Dictating, usually followed up with threats. “If you don’t do this, that will happen.” This is effective in a situation where action must be taken immediately. It can be also used as a last resort if the other two methods have failed or when you are struggling with buy-in and compromise isn’t an option. When coaching young people, I’ve tried to avoid dictating until its completely necessary because it tends to have the least amount of long-term effectiveness and breeds the most resentment. We have all had a boss that only dictates and almost none of us wanted to be this person when we grew up. This is the boss that everyone says yes to just to get them to stop talking “at” you but when they leave the room people roll their eyes or talk about them behind their back. My goal as a coach/mentor/manager is to help get all my teams to a place where I no longer need to dictate and threaten. Once everyone has bought in and is on the same page, dictating no longer becomes necessary. During the change management process, a good coach knows that dictating is a card that should be played rarely in those few situations that warrant playing it. The questions I always ask myself before going in this direction: “Is there another way?” If there is, I always try that way first.
An example of this: One of the members of my team broke the rules in a way that negatively impacted another team financially. Without getting into too much detail, when the situation came to my attention, I told (dictated to) the team that we were going to come clean and make the other team whole. While this decision wasn’t popular, I made the decision because it was the right thing to do and there was no room to compromise.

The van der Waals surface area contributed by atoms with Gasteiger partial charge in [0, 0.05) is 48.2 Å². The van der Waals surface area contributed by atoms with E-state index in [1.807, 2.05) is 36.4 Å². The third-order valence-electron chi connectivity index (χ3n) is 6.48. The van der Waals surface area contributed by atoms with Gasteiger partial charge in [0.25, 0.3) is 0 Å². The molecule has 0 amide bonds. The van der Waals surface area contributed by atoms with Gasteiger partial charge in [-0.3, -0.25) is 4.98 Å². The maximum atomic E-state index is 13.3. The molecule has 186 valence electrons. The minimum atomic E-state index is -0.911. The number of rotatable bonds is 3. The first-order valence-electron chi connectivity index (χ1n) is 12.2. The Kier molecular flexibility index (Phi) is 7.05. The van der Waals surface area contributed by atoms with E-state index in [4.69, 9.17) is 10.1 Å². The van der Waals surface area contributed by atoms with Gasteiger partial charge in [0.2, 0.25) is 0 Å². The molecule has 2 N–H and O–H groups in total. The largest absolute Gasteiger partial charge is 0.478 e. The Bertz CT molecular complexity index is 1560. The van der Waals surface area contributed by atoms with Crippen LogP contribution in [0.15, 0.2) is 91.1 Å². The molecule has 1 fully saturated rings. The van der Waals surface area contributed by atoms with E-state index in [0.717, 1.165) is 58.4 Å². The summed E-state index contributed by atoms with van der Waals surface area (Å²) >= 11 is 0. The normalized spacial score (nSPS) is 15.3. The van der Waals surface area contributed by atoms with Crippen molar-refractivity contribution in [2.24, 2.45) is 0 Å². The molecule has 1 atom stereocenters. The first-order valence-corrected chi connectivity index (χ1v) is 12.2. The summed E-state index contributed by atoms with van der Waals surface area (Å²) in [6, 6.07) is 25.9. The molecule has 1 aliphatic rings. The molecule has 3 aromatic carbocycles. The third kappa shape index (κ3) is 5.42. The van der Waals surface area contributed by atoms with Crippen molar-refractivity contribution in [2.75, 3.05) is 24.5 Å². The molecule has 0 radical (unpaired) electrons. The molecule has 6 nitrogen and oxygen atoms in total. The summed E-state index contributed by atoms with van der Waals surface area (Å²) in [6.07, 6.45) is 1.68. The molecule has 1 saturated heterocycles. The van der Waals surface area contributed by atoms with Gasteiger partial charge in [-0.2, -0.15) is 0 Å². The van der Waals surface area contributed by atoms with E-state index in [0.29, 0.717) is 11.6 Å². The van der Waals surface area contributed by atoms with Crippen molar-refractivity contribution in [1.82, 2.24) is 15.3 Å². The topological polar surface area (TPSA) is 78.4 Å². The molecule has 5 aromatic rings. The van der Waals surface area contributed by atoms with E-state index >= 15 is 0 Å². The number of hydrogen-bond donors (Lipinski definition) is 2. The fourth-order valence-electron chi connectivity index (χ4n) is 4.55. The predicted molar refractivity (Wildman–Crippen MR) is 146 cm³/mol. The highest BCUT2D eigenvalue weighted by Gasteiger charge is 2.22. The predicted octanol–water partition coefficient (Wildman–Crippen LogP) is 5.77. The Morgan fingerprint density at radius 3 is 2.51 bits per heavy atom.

Allowing the team to come up with the own solution should be done whenever possible because it allows the team to feel empowered and it increases morale. From my experience, the best opportunity to allow the team to come up with their own solution is for situations that will have a low impact. On our team, decision like the design of the uniforms, drafting teams for scrimmages, driving routes to get to away games, etc. are made by the team because in the scheme of things, these decisions have a low impact on performance and achieving our overall goals. Good managers need to be careful not to give their team too much slack with making their own decisions - because if the team is making too many decisions without you, why do they need you there? Additionally, when the team decides on their own, they don’t have the benefit of your experience or input when formulating a solution. Before choosing this method, think about the possible impact of the decision and if there’s a good chance it will be minimal or low, consider allowing the team to make the decision without you.